The LoBues have a Saab Sonett III, given to Gary and Augie by a friend of the company and family. The orignal owner gave the Sonett to them because they could restore it and provide a good home for the car. The brothers’ philosophy is to restore the car for enjoyment and use, not just for display. A follow-up article about the Sonett and other restorations is planned.

The company occupies an area to the right of the ship channel. Building 290, which processes Saabs, is yellow and located on the ship channel close to the bend. Of the three yellow buildings on the ship channel, it is on the right. Prior to Spyker’s acquisition of Saab, General Motors and Saab cars were processed in Building 262, which is a yellow building north (towards the background) of and across the parking lot from Building 290. Newark Liberty International Airport is beyond the top left corner of the photo. If one is taking off to the north, FAPS facilities will be to the right as the aircraft pasts the end of the runway.

Originally posted on SaabWorld on 3 June 2011


  1. I have always been fascinated by sea ports and car shipping. My idea of fun is to go to these large ports like Los Angeles or Rotterdam and just look at all the activity going on and watch ships from all over the world.

    Mercedes has a port distribution center in Los Angeles. It’s hard to see through the fences but you can get a glimpse of all the shiny metal in the California sun.

    Nissan has their main European port distribution in Amsterdam. It’s fun to see ships being unloaded spewing cars from their cargo holds like its giving birth.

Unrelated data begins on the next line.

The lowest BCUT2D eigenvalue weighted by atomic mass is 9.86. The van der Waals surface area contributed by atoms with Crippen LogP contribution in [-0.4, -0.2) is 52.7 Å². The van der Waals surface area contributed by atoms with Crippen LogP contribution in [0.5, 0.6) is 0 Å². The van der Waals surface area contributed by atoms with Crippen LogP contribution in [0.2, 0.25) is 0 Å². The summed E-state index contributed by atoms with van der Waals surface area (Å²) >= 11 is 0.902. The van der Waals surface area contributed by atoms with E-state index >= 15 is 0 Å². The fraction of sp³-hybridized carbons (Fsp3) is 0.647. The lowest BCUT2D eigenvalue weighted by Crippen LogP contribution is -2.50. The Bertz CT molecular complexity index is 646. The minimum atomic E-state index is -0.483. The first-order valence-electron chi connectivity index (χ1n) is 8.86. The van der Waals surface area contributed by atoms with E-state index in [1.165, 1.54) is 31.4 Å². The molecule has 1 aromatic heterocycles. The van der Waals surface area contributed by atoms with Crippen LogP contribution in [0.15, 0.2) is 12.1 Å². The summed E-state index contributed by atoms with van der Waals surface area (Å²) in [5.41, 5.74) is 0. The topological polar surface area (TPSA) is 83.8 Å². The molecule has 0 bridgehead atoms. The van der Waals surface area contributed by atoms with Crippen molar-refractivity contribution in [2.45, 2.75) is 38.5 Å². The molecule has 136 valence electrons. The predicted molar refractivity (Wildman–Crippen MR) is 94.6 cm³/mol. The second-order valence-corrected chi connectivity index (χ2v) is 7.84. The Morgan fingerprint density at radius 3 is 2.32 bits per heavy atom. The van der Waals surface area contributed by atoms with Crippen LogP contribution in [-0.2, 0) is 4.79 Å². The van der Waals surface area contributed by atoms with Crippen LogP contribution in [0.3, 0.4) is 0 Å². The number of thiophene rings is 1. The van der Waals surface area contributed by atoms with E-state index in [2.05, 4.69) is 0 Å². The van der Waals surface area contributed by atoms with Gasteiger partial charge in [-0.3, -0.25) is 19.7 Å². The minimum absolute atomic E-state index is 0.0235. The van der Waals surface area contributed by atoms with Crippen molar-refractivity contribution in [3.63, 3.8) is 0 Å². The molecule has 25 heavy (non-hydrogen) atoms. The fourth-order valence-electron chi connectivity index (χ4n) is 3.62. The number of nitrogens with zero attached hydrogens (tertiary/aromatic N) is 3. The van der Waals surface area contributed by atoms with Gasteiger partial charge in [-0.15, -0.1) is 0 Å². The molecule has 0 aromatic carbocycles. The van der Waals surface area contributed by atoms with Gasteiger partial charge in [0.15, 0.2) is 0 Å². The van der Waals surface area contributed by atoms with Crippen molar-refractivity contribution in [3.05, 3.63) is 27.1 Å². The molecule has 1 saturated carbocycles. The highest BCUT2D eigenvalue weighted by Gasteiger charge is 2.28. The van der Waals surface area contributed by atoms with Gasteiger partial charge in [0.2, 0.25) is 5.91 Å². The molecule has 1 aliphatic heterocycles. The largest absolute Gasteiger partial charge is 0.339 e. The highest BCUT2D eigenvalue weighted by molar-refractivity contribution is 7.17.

I also visited Port Hueneme in California and you can get a good view of the parking areas. There was a large lot full of Saabs but unfortunately I didn’t have a camera with me.

    Well done on the article. It may not be of interest for everybody but I sure enjoyed it as someone interested in this kind off stuff.
    [comment from 2011]

  2. Excellent !!!! I’ll try to translate a part in french . It’s really very interesting !!
    [comment from 2011]

  3. this post remember me when I have been, a weekend long time ago, in vlissinger, (Holland) port parking cars to inspect about 800 cars to deliver the ok status waiting for distanation. all the time raining but the hotel was good, friendly, good beer, cakes degustation and music dance room after that.
    [comment from 2011]

  4. It was back in mid 1980’s that Saab transport by ship was the cause of many axle failures.

    It seems the stevedores that were lashing down the cars were adding an extra bit of “oomph” to securing the turnbuckle of the chain that went over the rear axle of the car.
    [comment from 2011]